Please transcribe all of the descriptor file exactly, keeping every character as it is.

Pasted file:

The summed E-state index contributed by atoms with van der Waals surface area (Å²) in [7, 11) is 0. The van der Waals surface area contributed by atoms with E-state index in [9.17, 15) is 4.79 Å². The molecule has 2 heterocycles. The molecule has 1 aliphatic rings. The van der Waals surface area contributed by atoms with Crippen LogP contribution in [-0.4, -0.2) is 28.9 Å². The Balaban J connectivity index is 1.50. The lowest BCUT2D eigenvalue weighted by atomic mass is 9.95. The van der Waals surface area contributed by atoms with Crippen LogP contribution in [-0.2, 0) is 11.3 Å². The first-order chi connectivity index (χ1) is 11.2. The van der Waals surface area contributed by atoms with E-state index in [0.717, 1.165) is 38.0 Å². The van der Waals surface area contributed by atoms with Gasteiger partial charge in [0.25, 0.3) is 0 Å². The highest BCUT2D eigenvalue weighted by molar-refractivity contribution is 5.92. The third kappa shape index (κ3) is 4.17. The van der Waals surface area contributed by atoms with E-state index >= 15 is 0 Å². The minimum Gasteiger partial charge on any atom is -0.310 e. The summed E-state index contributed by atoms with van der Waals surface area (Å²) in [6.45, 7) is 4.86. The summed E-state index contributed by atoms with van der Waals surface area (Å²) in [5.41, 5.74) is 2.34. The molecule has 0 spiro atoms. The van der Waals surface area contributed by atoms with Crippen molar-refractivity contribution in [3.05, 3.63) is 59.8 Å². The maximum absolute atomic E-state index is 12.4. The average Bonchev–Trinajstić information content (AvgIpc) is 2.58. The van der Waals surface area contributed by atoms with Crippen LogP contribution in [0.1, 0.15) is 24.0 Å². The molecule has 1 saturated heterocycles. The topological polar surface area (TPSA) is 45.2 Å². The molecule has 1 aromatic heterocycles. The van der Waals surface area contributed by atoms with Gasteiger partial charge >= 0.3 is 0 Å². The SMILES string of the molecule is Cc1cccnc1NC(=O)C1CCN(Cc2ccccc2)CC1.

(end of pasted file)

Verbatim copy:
The summed E-state index contributed by atoms with van der Waals surface area (Å²) in [7, 11) is 0. The van der Waals surface area contributed by atoms with E-state index in [9.17, 15) is 4.79 Å². The molecule has 2 heterocycles. The molecule has 1 aliphatic rings. The van der Waals surface area contributed by atoms with Crippen LogP contribution in [-0.4, -0.2) is 28.9 Å². The Balaban J connectivity index is 1.50. The lowest BCUT2D eigenvalue weighted by atomic mass is 9.95. The van der Waals surface area contributed by atoms with Crippen LogP contribution in [-0.2, 0) is 11.3 Å². The first-order chi connectivity index (χ1) is 11.2. The van der Waals surface area contributed by atoms with E-state index in [0.717, 1.165) is 38.0 Å². The van der Waals surface area contributed by atoms with Gasteiger partial charge in [0.25, 0.3) is 0 Å². The highest BCUT2D eigenvalue weighted by molar-refractivity contribution is 5.92. The third kappa shape index (κ3) is 4.17. The van der Waals surface area contributed by atoms with E-state index >= 15 is 0 Å². The minimum Gasteiger partial charge on any atom is -0.310 e. The summed E-state index contributed by atoms with van der Waals surface area (Å²) in [6.45, 7) is 4.86. The summed E-state index contributed by atoms with van der Waals surface area (Å²) in [5.41, 5.74) is 2.34. The molecule has 0 spiro atoms. The van der Waals surface area contributed by atoms with Crippen molar-refractivity contribution in [3.05, 3.63) is 59.8 Å². The maximum absolute atomic E-state index is 12.4. The average Bonchev–Trinajstić information content (AvgIpc) is 2.58. The van der Waals surface area contributed by atoms with Crippen LogP contribution in [0.1, 0.15) is 24.0 Å². The molecule has 1 saturated heterocycles. The topological polar surface area (TPSA) is 45.2 Å². The molecule has 1 aromatic heterocycles. The van der Waals surface area contributed by atoms with Gasteiger partial charge >= 0.3 is 0 Å². The SMILES string of the molecule is Cc1cccnc1NC(=O)C1CCN(Cc2ccccc2)CC1.